Update w video “Are you a good witch, or a bad witch?”

June 25, 2010 at 12:16 PM (Uncategorized) ()

When I was six-about-to-be-seven in 1968, I came to understand that there were TV witches. Six-about-to-be-seven is a very impressionable age. And so I was impressed.

(Note that these fictional characters are not to be confused at all with real women falsely accused of witchcraft)

The title character of “Bewitched.”  One who could basically do as she pleased, but chose not to.  Could have run her own life and her husband’s and her daughters…but chose not to.

She was supposed to resemble the upper middle class suburban housewife….and did.

I watched the show because:

A. She reminded me of my mother.

B. I wanted to be her witch-in-training kid

C. Her mother was much more in the “wickedness” mode…fun to watch.

Primetime, evidently, was only ready for a witch who felt being ‘the good wife,’ was better than using her craft.

Then, there was the witch that showed up onscreen in the daytime.

Yep, it was melodrama.  And she delivered.

Now, there, folks…was a witch.

She could basically do anything she wanted, and manipulate nearly everyone on the show to get it done…and did so. I thought. “When I grow up, I want them to listen to me like they listen to her!”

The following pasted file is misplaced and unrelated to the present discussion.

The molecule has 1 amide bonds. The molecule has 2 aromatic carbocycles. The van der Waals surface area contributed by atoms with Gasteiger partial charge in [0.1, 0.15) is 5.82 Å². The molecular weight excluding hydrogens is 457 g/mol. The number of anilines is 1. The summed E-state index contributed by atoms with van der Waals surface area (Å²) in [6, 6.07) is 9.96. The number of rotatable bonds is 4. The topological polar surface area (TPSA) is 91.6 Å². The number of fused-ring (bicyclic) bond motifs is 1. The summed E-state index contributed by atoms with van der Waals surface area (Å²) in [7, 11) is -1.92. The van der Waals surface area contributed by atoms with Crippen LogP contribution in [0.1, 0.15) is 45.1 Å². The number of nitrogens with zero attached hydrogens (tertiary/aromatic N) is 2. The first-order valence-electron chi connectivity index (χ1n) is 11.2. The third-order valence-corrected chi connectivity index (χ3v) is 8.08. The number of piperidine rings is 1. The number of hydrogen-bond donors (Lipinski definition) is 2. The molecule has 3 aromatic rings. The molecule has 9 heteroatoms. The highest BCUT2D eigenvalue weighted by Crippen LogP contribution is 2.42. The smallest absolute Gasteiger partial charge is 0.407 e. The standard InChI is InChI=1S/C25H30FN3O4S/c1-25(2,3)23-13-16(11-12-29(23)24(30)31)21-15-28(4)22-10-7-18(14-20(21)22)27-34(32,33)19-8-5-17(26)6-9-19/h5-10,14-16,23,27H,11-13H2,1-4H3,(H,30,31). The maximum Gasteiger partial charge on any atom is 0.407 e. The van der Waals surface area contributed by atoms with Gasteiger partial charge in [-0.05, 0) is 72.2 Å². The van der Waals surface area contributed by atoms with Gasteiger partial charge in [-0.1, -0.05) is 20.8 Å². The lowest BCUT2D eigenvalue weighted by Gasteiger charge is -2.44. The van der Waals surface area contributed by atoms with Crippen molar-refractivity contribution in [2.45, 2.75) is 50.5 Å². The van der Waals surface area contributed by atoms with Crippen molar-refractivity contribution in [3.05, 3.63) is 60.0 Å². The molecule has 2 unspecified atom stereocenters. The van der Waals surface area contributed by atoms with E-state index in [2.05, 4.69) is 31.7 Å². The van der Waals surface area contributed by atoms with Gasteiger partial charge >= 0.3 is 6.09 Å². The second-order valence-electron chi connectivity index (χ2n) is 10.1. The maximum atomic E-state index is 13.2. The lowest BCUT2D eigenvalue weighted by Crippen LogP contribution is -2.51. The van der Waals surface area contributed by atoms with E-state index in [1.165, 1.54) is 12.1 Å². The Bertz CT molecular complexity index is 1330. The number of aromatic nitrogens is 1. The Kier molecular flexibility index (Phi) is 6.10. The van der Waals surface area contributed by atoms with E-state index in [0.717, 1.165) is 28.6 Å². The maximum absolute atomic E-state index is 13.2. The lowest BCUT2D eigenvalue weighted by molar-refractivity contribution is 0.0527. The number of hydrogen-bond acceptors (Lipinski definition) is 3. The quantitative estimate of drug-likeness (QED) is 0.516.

I’d never claim her as a feminist….she’s the ultimate expression of the ‘feminine wiles,’ old school attitude…Nevertheless, she was my first example of why independence 1. Can be achieved and 2. Is a darn good thing.

Physically, she was nowhere near the stereotypical ‘bad witch’ look,

Blonde, blue eyed, light skin…you’d expect her with the angels at first glance,  since she was named for them- Angelique.  A laugh like bells ringing and a slight undefinable accent.  Not Southern, not European, not anything…but not exactly like flat Midwestern either.

She began as the woman scorned, and upped the ante of the usual revenge by making the poor fool that chose the ‘good girl’ into a blooddrinking monster for eternity…and in her curse, making sure that, “Everyone who loves you will die!’

That showed him.

So, she acquired a sort of inter-storyline reputation as someone to guard against.

And since the show bounced back and forth in time more than H.G. Wells, she could ‘die’ in one era and show up in another…and when she did all the men on the show began to get nervous.

(or changed into cats. Or made into zombies.  Whatever she felt like doing.    When an older brother threatened her freedom, she eventually went over his head [below his head?], and got him fired by a denizen from Hell that spoke with a suspiciously New York style accent.)

If blogs could have sig lines, this one would have one of hers:

“If you wanted to avoid trouble, you should not have sent for me…”‘


1 Comment

  1. The new Dark Shadows movie « Midlife And Treachery said,

    […] And, of course, whomever Burton has picked for  Angelique will *never* scare the **** out of me like Lara Parker’s did. […]

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